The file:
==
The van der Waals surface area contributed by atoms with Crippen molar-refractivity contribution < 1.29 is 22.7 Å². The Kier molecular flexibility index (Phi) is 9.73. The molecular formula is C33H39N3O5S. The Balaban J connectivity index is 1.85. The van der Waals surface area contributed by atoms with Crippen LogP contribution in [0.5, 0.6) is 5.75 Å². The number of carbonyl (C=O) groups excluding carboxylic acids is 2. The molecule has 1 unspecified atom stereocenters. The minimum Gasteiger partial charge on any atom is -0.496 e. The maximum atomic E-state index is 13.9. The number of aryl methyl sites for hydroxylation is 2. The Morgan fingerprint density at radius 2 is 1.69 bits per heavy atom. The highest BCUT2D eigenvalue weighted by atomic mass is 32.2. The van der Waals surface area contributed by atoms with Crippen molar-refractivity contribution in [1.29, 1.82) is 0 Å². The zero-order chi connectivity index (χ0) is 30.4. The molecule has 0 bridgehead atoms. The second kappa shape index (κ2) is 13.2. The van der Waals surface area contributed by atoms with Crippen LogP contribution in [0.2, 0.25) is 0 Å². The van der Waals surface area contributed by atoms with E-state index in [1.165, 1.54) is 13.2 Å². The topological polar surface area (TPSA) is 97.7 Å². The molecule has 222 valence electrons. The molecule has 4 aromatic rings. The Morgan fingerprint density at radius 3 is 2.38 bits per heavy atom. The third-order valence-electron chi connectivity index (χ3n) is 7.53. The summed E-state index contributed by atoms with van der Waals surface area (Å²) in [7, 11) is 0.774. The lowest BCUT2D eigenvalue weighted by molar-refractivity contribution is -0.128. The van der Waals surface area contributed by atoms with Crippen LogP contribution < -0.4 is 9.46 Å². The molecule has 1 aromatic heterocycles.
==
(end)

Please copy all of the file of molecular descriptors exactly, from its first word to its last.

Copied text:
The van der Waals surface area contributed by atoms with Crippen molar-refractivity contribution < 1.29 is 22.7 Å². The Kier molecular flexibility index (Phi) is 9.73. The molecular formula is C33H39N3O5S. The Balaban J connectivity index is 1.85. The van der Waals surface area contributed by atoms with Crippen LogP contribution in [0.5, 0.6) is 5.75 Å². The number of carbonyl (C=O) groups excluding carboxylic acids is 2. The molecule has 1 unspecified atom stereocenters. The minimum Gasteiger partial charge on any atom is -0.496 e. The maximum atomic E-state index is 13.9. The number of aryl methyl sites for hydroxylation is 2. The Morgan fingerprint density at radius 2 is 1.69 bits per heavy atom. The highest BCUT2D eigenvalue weighted by atomic mass is 32.2. The van der Waals surface area contributed by atoms with Crippen molar-refractivity contribution in [1.29, 1.82) is 0 Å². The zero-order chi connectivity index (χ0) is 30.4. The molecule has 0 bridgehead atoms. The second kappa shape index (κ2) is 13.2. The van der Waals surface area contributed by atoms with Crippen LogP contribution in [0.2, 0.25) is 0 Å². The van der Waals surface area contributed by atoms with E-state index in [1.165, 1.54) is 13.2 Å². The topological polar surface area (TPSA) is 97.7 Å². The molecule has 222 valence electrons. The molecule has 4 aromatic rings. The Morgan fingerprint density at radius 3 is 2.38 bits per heavy atom. The third-order valence-electron chi connectivity index (χ3n) is 7.53. The summed E-state index contributed by atoms with van der Waals surface area (Å²) in [7, 11) is 0.774. The lowest BCUT2D eigenvalue weighted by molar-refractivity contribution is -0.128. The van der Waals surface area contributed by atoms with Crippen LogP contribution < -0.4 is 9.46 Å². The molecule has 1 aromatic heterocycles.